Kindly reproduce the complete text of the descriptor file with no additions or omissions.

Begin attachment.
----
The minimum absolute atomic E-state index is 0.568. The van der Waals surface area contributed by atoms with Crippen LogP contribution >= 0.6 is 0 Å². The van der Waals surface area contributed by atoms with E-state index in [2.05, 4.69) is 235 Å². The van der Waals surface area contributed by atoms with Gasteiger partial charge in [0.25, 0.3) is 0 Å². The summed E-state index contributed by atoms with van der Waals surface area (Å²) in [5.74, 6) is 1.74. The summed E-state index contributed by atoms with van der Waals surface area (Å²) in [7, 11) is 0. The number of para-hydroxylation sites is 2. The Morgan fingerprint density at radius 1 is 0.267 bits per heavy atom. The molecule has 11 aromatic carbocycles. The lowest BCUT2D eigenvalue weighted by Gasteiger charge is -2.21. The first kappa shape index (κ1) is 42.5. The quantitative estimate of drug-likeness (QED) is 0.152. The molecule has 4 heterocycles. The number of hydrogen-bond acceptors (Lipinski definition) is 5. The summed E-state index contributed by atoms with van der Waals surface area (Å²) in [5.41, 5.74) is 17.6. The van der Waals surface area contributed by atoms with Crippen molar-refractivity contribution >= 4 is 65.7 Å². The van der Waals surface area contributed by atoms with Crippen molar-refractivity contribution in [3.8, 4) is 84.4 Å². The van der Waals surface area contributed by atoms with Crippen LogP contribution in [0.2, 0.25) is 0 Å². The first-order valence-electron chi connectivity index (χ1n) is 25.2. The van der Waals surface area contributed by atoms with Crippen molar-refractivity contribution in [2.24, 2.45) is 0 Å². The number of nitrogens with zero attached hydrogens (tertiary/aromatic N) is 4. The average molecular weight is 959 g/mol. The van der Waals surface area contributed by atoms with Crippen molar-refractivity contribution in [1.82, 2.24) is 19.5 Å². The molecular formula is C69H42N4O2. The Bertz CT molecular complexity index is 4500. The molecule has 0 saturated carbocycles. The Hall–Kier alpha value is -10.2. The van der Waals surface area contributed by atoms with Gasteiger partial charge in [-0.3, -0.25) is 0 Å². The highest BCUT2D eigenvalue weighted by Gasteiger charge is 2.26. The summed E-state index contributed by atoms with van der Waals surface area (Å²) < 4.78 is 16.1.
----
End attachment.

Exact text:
The minimum absolute atomic E-state index is 0.568. The van der Waals surface area contributed by atoms with Crippen LogP contribution >= 0.6 is 0 Å². The van der Waals surface area contributed by atoms with E-state index in [2.05, 4.69) is 235 Å². The van der Waals surface area contributed by atoms with Gasteiger partial charge in [0.25, 0.3) is 0 Å². The summed E-state index contributed by atoms with van der Waals surface area (Å²) in [5.74, 6) is 1.74. The summed E-state index contributed by atoms with van der Waals surface area (Å²) in [7, 11) is 0. The number of para-hydroxylation sites is 2. The Morgan fingerprint density at radius 1 is 0.267 bits per heavy atom. The molecule has 11 aromatic carbocycles. The lowest BCUT2D eigenvalue weighted by Gasteiger charge is -2.21. The first kappa shape index (κ1) is 42.5. The quantitative estimate of drug-likeness (QED) is 0.152. The molecule has 4 heterocycles. The number of hydrogen-bond acceptors (Lipinski definition) is 5. The summed E-state index contributed by atoms with van der Waals surface area (Å²) in [5.41, 5.74) is 17.6. The van der Waals surface area contributed by atoms with Crippen molar-refractivity contribution >= 4 is 65.7 Å². The van der Waals surface area contributed by atoms with Crippen molar-refractivity contribution in [3.8, 4) is 84.4 Å². The van der Waals surface area contributed by atoms with Crippen LogP contribution in [0.2, 0.25) is 0 Å². The first-order valence-electron chi connectivity index (χ1n) is 25.2. The van der Waals surface area contributed by atoms with Crippen molar-refractivity contribution in [2.24, 2.45) is 0 Å². The number of nitrogens with zero attached hydrogens (tertiary/aromatic N) is 4. The average molecular weight is 959 g/mol. The van der Waals surface area contributed by atoms with Crippen molar-refractivity contribution in [1.82, 2.24) is 19.5 Å². The molecular formula is C69H42N4O2. The Bertz CT molecular complexity index is 4500. The molecule has 0 saturated carbocycles. The Hall–Kier alpha value is -10.2. The van der Waals surface area contributed by atoms with Gasteiger partial charge in [-0.3, -0.25) is 0 Å². The highest BCUT2D eigenvalue weighted by Gasteiger charge is 2.26. The summed E-state index contributed by atoms with van der Waals surface area (Å²) < 4.78 is 16.1.